Businesses rely more and more on experimentation to build their marketing strategies. Experimentation is a powerful way to gather objective and reliable data, and make informed decisions. This can be achieved with UX or A/B tests. In this post we explain why and how neuroscience can boost the efficiency of UX tests.
UX TESTS & EXPERIMENTATION
UX (User eXperience) tests usually look like A/B tests. Typically, after alternative versions (A, B, n…) of a webpage, a product, or a message are designed their impact towards users are measured in normal use conditions. This procedure brings real informational value compared to the subjective verbal statements of traditional user studies.
UX and A/B tests provide a direct assessment of consumers’ behaviours and decisions. It is then likely that prior knowledge about consumers’ psychology and decision mechanisms can improve UX tests’ performance.
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UX: A STORY OF PEUGEOT AND RENAULT
Let us focus on an example to help you understand. Imagine that you are the head of marketing of a car retail company. You would like to change your website’s landing page as well as the cover page of your brochure. Photos of Renault or Peugeot cars are available. You thus perform A/B consumer tests to determine which photo generates the best impact on your customers. That impact can be measured by the proportion of online visitors entering your website, conversion rate, profits, the proportion of people asking for more information, or customer perception of quality or reliability.
Results are there! Your performance reaches 70% when a Peugeot car is displayed vs. 30% for Renault. Conclusion: Peugeot has a better impact on customers than Renault.
But there is something that our head of marketing does not know. A photo of a Mercedes-Benz car would have had an even higher impact on customers. Perception of quality and reliability would have jumped from 70% (for Peugeot) to 85% for Mercedes-Benz when all photos are compared altogether. A benefit of 15%!
Let us sum up. User eXperience (UX) can be considered as the experimental comparison between Peugeot and Renault. The neuroscience touch would be the addition of Mercedes-Benz. Using neuroscience, one can anticipate consumers’ psychology, then add alternative options with a predictable impact to A/B and UX tests. In the case displayed here, Mercedes-Benz is expected to have a higher impact than the two French brands, thus adding value to the UX test.
A/B TESTS & PACKAGING
Let us consider as an example a brand of sweets that renews its packaging. Its marketers have performed a consumer test. The effect of several versions of a chocolate bar’s package has been assessed. On some packages, the logo is displayed at the bottom. For others it is on the top. Packages’ backgrounds show different colours. Nutritional specifications are shown on one side or on the back. The ‘Organic’ logo has a small or big size… Consumer tests will undoubtfully identify the more effective package. That is to say, one package that generates stronger preferences and higher purchase intentions than the others.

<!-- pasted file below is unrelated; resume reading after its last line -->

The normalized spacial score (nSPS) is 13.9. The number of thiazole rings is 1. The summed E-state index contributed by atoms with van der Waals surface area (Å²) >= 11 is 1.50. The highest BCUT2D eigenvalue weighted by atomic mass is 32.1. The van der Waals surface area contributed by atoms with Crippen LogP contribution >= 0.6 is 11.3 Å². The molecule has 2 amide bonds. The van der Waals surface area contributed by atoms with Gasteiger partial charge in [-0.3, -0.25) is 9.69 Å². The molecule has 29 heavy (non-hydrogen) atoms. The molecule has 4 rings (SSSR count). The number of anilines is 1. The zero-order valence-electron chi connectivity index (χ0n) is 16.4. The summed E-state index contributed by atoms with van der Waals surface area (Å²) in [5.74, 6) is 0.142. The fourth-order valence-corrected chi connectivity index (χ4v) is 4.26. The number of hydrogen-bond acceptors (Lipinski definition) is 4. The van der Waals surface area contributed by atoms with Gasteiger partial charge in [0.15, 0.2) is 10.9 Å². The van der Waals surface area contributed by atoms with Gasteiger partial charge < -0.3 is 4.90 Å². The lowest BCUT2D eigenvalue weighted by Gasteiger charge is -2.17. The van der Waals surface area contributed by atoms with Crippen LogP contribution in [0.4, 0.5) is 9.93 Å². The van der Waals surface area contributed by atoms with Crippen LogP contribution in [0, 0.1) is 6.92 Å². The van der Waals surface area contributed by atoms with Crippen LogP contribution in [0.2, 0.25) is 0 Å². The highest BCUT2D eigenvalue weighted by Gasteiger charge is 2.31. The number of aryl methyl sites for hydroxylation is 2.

But neuroscience could boost the efficiency of this test. How? By reducing the number of alternative packages tested to those that are expected to affect consumers the most. Back to the chocolate bars. Scientific studies have shown that a vertical symmetry axis catches people’s attention less than an asymmetric design. An asymmetrical design could thus impact customers more positively.
UX: IDENTIFYING THE CAUSES OF PEOPLE’S BEHAVIOUR
The second benefit of applying neuroscience to UX tests lies in the interpretation of experimentation’s outcomes. Often, the different options assessed in a UX test are created and selected following designers’ intuition. Unfortunately, UX tests rarely enable the identification of what causes the obtained results. This is where neuroscience and consumer psychology bring added value to UX tests.
Neuroscience brings meaning where UX tests highlight simple correlations. Understanding the psychological causes of the higher impact of a given landing page has benefits. Using moderating variables for instance (see the corresponding post here), enables us to develop an evidence- and data-based conceptual framework that is potentially generalizable to other contexts.
Let us return to the chocolate bar example. Unfortunately, after launching the new asymmetric packaging, sales have dropped by 10%. To understand why, neuroscience can be helpful. Asymmetric packages indeed catches people’s attention more. Yet, they are also considered as harder to read by customers. The chocolate bar is also perceived as a low-quality product when inside an asymmetric package. This understanding of customers’ perceptions and what causes purchase behaviours will no doubt help the brand to further adjust its product and marketing strategy.
By anticipating how alternative marketing options affect consumers’ psychology and behaviour, neuroscience brings added value to UX tests. This is a powerful tool to help make informed product and marketing decisions.
ABOUT THE AUTHOR:
A former academic and behavioural sciences expert, Dr Morgan David is the founder and director of ANALYTICA, a consultancy agency based in the UK and in France. ANALYTICA uses the way our brain works to design better products and better services in the realm of neuromarketing, webmarketing, customer experience, sales strategy and pricing tactics. ANALYTICA created CogniSales, a neuromarketing sales service, CogniMenu, the first new-generation menu engineering service, Predicta Sports, a science-based talent identification tool for predictive recruitment in sports, and the neuromarketing service applied to packaging CogniPackaging.